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With the advent of private equity funds and other products, private equity is no longer the exclusive domain of pensions and ultra-wealthy individuals. The broader high-net-worth (HNW) population is becoming a lot more interested in this asset class, as are investors of more modest means.

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Thane Stenner is portfolio manager and director of wealth management of StennerZohny Investment Partners+ within Richardson GMP. He is a founding member and chairman emeritus of TIGER 21 Canada and author of True Wealth.

One of the most notable trends of the past decade has been what I call the private equity "renaissance" – an increasing interest in direct investment in operating businesses not publicly traded on a stock exchange, and in private early stage venture capital companies in particular.

With the advent of private equity funds and other products, private equity is no longer the exclusive domain of pensions and ultra-wealthy individuals. The broader high-net-worth (HNW) population is becoming a lot more interested in this asset class, as are investors of more modest means.

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While allocations to stocks, bonds and cash have waxed and waned, allocation to private equity has been straight up, from 12 per cent of the portfolio in the fourth quarter of 2007 to more than 23 per cent of the portfolio in the most recent quarter.

I recently spoke to Mike Cegelski about this trend. Mr. Cegelski has been a highly respected and accomplished start-up or "angel" investor for about 16 years, most recently as Managing Partner of 500 Startups Canada, an early-stage venture fund providing capital and mentorship to promising young companies across the country.

To Mr. Cegelski, the appeal of private equity and venture capital (VC) investing is easy to understand. "It's not magic," he says. "Bonds are creating little value and the stock market is unpredictable. Meanwhile, private equity and VC can potentially increases returns and reduces some volatility."

But aren't these traditionally considered high-risk assets? "They can be, but the risk isn't as high as it's perceived," Mr. Cegelski says. "Proven track records – high teens performance – and well-known successes in the VC world have really changed how investors see the risk/reward equation."

As Mr. Cegelski explains, being a private equity or VC investor is more about mindset than net worth. "You need a high tolerance for risk, for sure," he admits "But the real key is patience. You have to be the kind of investor who can wait for an idea to bear fruit."

Mr. Cegelski recommends only a small portion of net assets devoted to private equity and I wholeheartedly agree. An allocation of 10 per cent to 20 per cent of the portfolio is a good target for most HNW investors (maybe half that for those with average portfolios), of which only a quarter would represent early-stage VC or angel investments.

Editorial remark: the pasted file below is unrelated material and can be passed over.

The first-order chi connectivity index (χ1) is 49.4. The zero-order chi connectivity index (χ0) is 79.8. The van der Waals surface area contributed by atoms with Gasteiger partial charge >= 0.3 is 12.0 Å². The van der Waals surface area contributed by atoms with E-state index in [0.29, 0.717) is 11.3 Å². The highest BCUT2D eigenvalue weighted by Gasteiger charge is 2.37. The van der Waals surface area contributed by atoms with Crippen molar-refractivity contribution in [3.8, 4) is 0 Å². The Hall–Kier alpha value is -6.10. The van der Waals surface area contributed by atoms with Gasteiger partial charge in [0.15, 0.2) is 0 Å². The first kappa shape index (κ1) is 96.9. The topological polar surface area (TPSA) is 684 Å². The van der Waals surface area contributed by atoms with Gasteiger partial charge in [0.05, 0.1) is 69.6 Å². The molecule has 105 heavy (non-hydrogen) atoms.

Even then, you want to be well diversified. "Less than 10 per cent of our portfolio companies' account for 80 per cent of returns," Mr. Cegelski points out. "You will lose more than you will win – but if one of your winners is the next Airbnb, the returns can be amazing."

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Interested? Here are three things to keep in mind:

It's about diversification

Returns on private equity can be impressive. That said, the big appeal of private equity is non-correlated performance – the ability to "zig" while traditional assets (particularly public equities) "zag." In an era in which traditional asset classes seem to be getting "toppy," this kind of diversification is a very good thing.

Think (very) long term

Most private equity investments take at least seven to 10 years to come to fruition. Nearly every private equity manager recognizes this by stipulating some sort of strict lockup period (lasting at least a year, and as many as five). Most managers also have redemption fees ranging from 1 per cent to 5 per cent in the first five years following the expiry of the lockup.

Respect the art

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Most investing is the stuff of science: analyzing balance sheets, applying logic and discipline, limiting emotions and so on.

Private equity investing isn't like that. Sure, you need to look at the numbers. But you're investing primarily in people – this is particularly true of VC investing. That makes it extremely subjective, relying as much on intuition and judgement as facts and figures.

The implication: Most of us should trust in professional managers with proven track records rather than trying to evaluate opportunities on our own. Even successful entrepreneurs (as many HNW investors are) can quickly be overwhelmed by how much there is to know.

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